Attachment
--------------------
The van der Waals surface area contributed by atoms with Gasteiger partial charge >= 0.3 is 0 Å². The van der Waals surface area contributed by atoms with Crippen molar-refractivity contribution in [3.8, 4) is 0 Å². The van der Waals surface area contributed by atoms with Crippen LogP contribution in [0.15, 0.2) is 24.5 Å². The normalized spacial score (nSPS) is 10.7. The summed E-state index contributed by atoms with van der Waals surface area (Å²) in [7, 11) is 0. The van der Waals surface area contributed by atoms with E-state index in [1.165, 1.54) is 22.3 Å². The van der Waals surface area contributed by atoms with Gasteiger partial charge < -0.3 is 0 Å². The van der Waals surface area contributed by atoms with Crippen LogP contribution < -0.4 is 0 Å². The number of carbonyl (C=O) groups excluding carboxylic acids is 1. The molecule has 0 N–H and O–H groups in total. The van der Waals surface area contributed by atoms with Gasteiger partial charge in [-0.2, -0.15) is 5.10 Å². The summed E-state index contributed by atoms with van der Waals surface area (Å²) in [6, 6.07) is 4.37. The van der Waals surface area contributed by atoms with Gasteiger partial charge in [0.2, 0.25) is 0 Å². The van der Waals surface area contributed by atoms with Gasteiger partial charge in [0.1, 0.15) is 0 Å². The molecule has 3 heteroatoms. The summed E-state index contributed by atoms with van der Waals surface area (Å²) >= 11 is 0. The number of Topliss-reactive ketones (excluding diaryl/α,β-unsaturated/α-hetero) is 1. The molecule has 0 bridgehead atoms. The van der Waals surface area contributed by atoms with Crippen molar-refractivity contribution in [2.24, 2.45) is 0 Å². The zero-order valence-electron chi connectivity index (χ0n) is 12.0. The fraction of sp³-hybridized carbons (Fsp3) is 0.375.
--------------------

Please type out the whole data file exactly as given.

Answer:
The van der Waals surface area contributed by atoms with Gasteiger partial charge >= 0.3 is 0 Å². The van der Waals surface area contributed by atoms with Crippen molar-refractivity contribution in [3.8, 4) is 0 Å². The van der Waals surface area contributed by atoms with Crippen LogP contribution in [0.15, 0.2) is 24.5 Å². The normalized spacial score (nSPS) is 10.7. The summed E-state index contributed by atoms with van der Waals surface area (Å²) in [7, 11) is 0. The van der Waals surface area contributed by atoms with E-state index in [1.165, 1.54) is 22.3 Å². The van der Waals surface area contributed by atoms with Gasteiger partial charge < -0.3 is 0 Å². The van der Waals surface area contributed by atoms with Crippen LogP contribution < -0.4 is 0 Å². The number of carbonyl (C=O) groups excluding carboxylic acids is 1. The molecule has 0 N–H and O–H groups in total. The van der Waals surface area contributed by atoms with Gasteiger partial charge in [-0.2, -0.15) is 5.10 Å². The summed E-state index contributed by atoms with van der Waals surface area (Å²) in [6, 6.07) is 4.37. The van der Waals surface area contributed by atoms with Gasteiger partial charge in [0.2, 0.25) is 0 Å². The van der Waals surface area contributed by atoms with Gasteiger partial charge in [0.1, 0.15) is 0 Å². The molecule has 3 heteroatoms. The summed E-state index contributed by atoms with van der Waals surface area (Å²) >= 11 is 0. The number of Topliss-reactive ketones (excluding diaryl/α,β-unsaturated/α-hetero) is 1. The molecule has 0 bridgehead atoms. The van der Waals surface area contributed by atoms with Crippen molar-refractivity contribution in [2.24, 2.45) is 0 Å². The zero-order valence-electron chi connectivity index (χ0n) is 12.0. The fraction of sp³-hybridized carbons (Fsp3) is 0.375.